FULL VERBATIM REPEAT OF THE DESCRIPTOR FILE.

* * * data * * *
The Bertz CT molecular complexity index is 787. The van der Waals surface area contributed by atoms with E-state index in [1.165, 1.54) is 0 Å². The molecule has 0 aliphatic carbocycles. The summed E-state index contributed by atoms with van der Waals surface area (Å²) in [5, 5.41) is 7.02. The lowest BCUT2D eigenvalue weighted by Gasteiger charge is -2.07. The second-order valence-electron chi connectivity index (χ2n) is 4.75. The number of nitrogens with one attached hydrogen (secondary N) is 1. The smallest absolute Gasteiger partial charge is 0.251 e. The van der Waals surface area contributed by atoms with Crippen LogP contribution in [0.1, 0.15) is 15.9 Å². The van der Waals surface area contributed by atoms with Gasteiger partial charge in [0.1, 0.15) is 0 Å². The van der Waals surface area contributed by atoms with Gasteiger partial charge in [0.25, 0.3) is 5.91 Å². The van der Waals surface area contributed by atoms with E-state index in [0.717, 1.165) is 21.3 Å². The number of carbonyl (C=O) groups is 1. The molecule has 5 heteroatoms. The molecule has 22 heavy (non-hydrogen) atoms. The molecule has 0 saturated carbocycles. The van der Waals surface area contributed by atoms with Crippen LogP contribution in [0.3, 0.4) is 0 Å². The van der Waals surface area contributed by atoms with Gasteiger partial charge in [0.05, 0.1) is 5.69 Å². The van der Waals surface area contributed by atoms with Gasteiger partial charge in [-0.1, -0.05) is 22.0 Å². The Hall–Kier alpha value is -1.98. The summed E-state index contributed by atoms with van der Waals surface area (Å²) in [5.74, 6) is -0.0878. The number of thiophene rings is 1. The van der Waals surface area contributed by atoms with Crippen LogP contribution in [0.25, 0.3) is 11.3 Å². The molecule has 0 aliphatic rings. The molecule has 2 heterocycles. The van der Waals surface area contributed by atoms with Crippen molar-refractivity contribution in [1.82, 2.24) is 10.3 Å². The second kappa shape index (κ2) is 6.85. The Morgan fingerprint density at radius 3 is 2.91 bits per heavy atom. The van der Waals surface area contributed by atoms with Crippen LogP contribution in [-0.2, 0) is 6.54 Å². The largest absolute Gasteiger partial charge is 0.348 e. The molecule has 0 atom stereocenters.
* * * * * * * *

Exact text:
The Bertz CT molecular complexity index is 787. The van der Waals surface area contributed by atoms with E-state index in [1.165, 1.54) is 0 Å². The molecule has 0 aliphatic carbocycles. The summed E-state index contributed by atoms with van der Waals surface area (Å²) in [5, 5.41) is 7.02. The lowest BCUT2D eigenvalue weighted by Gasteiger charge is -2.07. The second-order valence-electron chi connectivity index (χ2n) is 4.75. The number of nitrogens with one attached hydrogen (secondary N) is 1. The smallest absolute Gasteiger partial charge is 0.251 e. The van der Waals surface area contributed by atoms with Crippen LogP contribution in [0.1, 0.15) is 15.9 Å². The van der Waals surface area contributed by atoms with Gasteiger partial charge in [0.1, 0.15) is 0 Å². The van der Waals surface area contributed by atoms with Gasteiger partial charge in [0.25, 0.3) is 5.91 Å². The van der Waals surface area contributed by atoms with E-state index in [0.717, 1.165) is 21.3 Å². The number of carbonyl (C=O) groups is 1. The molecule has 5 heteroatoms. The molecule has 22 heavy (non-hydrogen) atoms. The molecule has 0 saturated carbocycles. The van der Waals surface area contributed by atoms with Crippen LogP contribution in [0.3, 0.4) is 0 Å². The van der Waals surface area contributed by atoms with Gasteiger partial charge in [0.05, 0.1) is 5.69 Å². The van der Waals surface area contributed by atoms with Gasteiger partial charge in [-0.1, -0.05) is 22.0 Å². The Hall–Kier alpha value is -1.98. The summed E-state index contributed by atoms with van der Waals surface area (Å²) in [5.74, 6) is -0.0878. The number of thiophene rings is 1. The van der Waals surface area contributed by atoms with Crippen LogP contribution in [0.25, 0.3) is 11.3 Å². The molecule has 0 aliphatic rings. The molecule has 2 heterocycles. The van der Waals surface area contributed by atoms with Crippen molar-refractivity contribution in [1.82, 2.24) is 10.3 Å². The second kappa shape index (κ2) is 6.85. The Morgan fingerprint density at radius 3 is 2.91 bits per heavy atom. The van der Waals surface area contributed by atoms with Crippen LogP contribution in [-0.2, 0) is 6.54 Å². The largest absolute Gasteiger partial charge is 0.348 e. The molecule has 0 atom stereocenters.